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How to Train a Privet Hedge

Updated February 21, 2017

Numerous species of privets belong to the Ligustrum genus. Some are used as hedges, while the Chinese privet and glossy privet are classified as invasive. Plants are evergreen and sport fragrant white flowers in spring and into the summer. In addition to being used as a hedge, some of the privets serve as shrubs in a landscaping plan, while others grow into small trees. Privets are common in landscaping because they grow quickly and can withstand heavy, frequent pruning to keep them confined as a hedge.

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  1. Plant one privet every 2 feet along a straight line in an area that receives full sun or partial shade. Measure the area where you plan to establish your hedge, then mark your planting holes with stakes or by placing a rock or other object at each position.

  2. Prune your privet hedge at least once each year after it finishes blooming at the end of its active summer growing season. After that, prune them at any time to train them into the shape and size you want.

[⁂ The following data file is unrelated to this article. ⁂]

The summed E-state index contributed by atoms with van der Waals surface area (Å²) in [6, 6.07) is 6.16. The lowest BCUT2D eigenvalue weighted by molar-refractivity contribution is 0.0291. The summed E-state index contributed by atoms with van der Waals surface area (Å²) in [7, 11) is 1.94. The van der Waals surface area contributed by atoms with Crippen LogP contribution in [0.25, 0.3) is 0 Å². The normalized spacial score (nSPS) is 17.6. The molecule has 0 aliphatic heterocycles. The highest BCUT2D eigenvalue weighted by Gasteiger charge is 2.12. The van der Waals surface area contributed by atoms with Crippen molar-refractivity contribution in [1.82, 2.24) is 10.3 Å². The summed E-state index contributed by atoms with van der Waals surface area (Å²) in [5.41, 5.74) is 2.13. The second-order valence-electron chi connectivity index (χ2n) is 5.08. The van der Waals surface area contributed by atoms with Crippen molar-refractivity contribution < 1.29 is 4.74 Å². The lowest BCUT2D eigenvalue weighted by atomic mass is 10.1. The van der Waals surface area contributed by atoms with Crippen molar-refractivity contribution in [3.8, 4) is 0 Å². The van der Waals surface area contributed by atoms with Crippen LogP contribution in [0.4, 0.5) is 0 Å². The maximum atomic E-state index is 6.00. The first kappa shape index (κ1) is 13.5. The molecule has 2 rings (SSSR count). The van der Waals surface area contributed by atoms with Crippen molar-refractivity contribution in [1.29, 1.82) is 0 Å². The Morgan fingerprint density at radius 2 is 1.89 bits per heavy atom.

3. Prune your privets into an informal hedge by thinning them and keeping them to a manageable size and shape. Using your clippers or loppers, cut all dead or broken branches back to a main stem or trunk. Then stand back and observe the hedge's shape. Prune more branches to create the size and shape you want.

  4. Train your privets into formal hedges by leaving the lower portion wider than the upper portion, gradually tapering the plants toward their upper edge. Ensure that the sides and top are relatively level and even. You might choose to use electric hedge trimmers to make this task easier. Continue to prune periodically to maintain the hedge's size and shape.

  5. Fertilise the privets in your hedge twice each year, in early spring and fall. Use a fertiliser with an N-P-K ratio of 15-5-10, broadcasting about 340gr of granular product for every 100 feet of planted row.

  6. Warning

    Do not train your privet hedge to have a narrow base, because it might lose leaves toward the soil and lower branches might not remain healthy because they will not receive enough sunlight.

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Things You'll Need

  • Measuring tape
  • Stakes
  • Rocks
  • Clippers
  • Loppers
  • Hedge trimmer (optional)

About the Author

Barbara Fahs

Barbara Fahs lives on Hawaii island, where she has created Hi'iaka's Healing Herb Garden. Fahs wrote "Super Simple Guide to Creating Hawaiian Gardens" and has been a professional writer since 1984. She contributes to "Big Island Weekly," "Ke Ola" magazine and various websites. She earned her Bachelor of Arts at University of California, Santa Barbara and her Master of Arts from San Jose State University.

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